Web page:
If the Irish have any trouble with their faith, it's only because they know it too well and are so fond of it that they feel they can deviate from its tenets, should a particular occasion arise. The Irish are firm believers in St. Francis of Assissi's assertion that the body is a recalcitrant donkey that inhibits man in his quest for spiritual perfection. Sure, and it's Brother Ass who prevents the Irish from being a phalanx of solid saints and nothing else. The Irish always have made up for their peccadilloes in a manner that can only be described as grandiose. Consider, for example, that at one time not too long ago, Irish missionaries comprised 27% of the Roman Catholic Church's world evangelizers. What a staggering statistic that is a nation of six million souls supplying more than a quarter of all those who labored in foreign mission fields. In comparison, Americans represented 6% of the total number of missioners and, at that time, were some 40 million strong.


       While the Cleveland Irish of the 1850's might rage about their treatment at the hands of the established natives, they were quick to recognize a flaw in those Yankee "Swells." The owners of the mills they worked in and docks they toiled on had, however begrudgingly, given them the vote. It would only be a matter of time until the Irish would overcome. The Irish saloons took on yet another function -- it would be precinct quarters for the .....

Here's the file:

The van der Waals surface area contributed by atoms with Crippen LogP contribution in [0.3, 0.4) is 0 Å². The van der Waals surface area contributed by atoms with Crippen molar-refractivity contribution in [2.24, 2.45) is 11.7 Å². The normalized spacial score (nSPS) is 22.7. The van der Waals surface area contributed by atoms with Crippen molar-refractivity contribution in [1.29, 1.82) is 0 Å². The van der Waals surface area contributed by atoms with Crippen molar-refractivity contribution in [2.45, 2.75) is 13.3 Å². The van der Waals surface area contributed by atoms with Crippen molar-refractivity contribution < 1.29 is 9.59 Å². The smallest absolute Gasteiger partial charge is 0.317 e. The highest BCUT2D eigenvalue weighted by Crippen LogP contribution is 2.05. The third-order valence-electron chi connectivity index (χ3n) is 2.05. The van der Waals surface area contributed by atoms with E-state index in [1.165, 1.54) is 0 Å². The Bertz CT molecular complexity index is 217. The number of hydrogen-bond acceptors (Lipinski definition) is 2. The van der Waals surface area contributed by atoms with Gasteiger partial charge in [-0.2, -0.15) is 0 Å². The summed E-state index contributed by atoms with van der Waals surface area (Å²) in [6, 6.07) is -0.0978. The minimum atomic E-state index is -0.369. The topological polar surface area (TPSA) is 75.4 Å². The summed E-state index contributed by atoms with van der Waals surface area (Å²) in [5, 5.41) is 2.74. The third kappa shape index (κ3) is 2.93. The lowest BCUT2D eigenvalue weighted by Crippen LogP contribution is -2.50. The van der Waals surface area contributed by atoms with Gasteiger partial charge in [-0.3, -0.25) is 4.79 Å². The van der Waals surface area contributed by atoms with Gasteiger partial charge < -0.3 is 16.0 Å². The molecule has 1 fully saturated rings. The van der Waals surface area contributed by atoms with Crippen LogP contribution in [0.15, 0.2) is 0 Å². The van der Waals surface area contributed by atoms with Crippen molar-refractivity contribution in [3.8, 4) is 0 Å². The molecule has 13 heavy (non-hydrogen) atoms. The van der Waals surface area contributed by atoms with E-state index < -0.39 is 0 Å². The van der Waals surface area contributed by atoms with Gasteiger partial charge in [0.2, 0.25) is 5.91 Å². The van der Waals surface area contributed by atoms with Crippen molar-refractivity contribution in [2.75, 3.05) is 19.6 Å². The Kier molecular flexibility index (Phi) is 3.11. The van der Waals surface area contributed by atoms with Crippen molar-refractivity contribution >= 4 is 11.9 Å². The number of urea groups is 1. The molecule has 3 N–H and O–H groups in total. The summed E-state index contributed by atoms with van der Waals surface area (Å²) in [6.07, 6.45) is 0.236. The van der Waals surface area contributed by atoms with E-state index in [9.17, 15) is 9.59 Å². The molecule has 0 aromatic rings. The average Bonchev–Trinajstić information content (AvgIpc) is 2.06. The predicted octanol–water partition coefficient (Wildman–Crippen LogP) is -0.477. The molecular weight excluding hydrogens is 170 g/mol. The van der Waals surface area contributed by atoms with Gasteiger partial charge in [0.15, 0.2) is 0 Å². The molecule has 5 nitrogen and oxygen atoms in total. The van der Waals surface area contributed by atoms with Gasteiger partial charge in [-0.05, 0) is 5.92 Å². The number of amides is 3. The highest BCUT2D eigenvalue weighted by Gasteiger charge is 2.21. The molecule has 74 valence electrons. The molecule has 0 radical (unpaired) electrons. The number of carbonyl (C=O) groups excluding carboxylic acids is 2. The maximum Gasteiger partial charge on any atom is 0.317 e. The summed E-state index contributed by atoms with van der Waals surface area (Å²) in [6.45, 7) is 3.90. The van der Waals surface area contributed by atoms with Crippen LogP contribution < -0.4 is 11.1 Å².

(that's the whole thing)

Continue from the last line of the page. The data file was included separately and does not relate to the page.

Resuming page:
Irish who aspired to political office, the base upon which the famed Irish political machine would be built.

       It is interesting to note that the Irish in Cleveland were rather slow to develop any real political clout in this community until after the turn of the century. Admittedly, they ran their own turf and often made a difference in a particular elective race, but they didn't make the kind of splash that their brothers did in other large American cities. In New York, for instance, 18 Irish'Catholics were elected to political office as early as 1852. In 1873, with the political demise of William Marcy Tweed, they took over Tammany Hall itself.

       There were a number of reasons the Cleveland Irish political clout remained latent rather than becoming blatant. The foremost of which had to do with their numbers. The Yankees and immigrants from other nations were still the large majority. Secondly, the Irish were assigned the anathema role in society, the role blacks have been cast in today. The only other group of immigrants to give the Irish meaningful support were the Germans, who, although they thought the Irish improvident wastrels, nevertheless saw in them something charismatic. It is even more interesting to note that nearly a century later, when the Slavic peoples of Cleveland formed a group to oust the predominant Irish from political office, the Germans alone stood by them. But that is getting far ahead of the story.




The Old Irish Settlement upper right behind Standard Oil Company's work. In 1880's.


The Old Superior Street Railway Co. horse car barn on Superior Ave. and Willson Ave.

(Plain Dealer)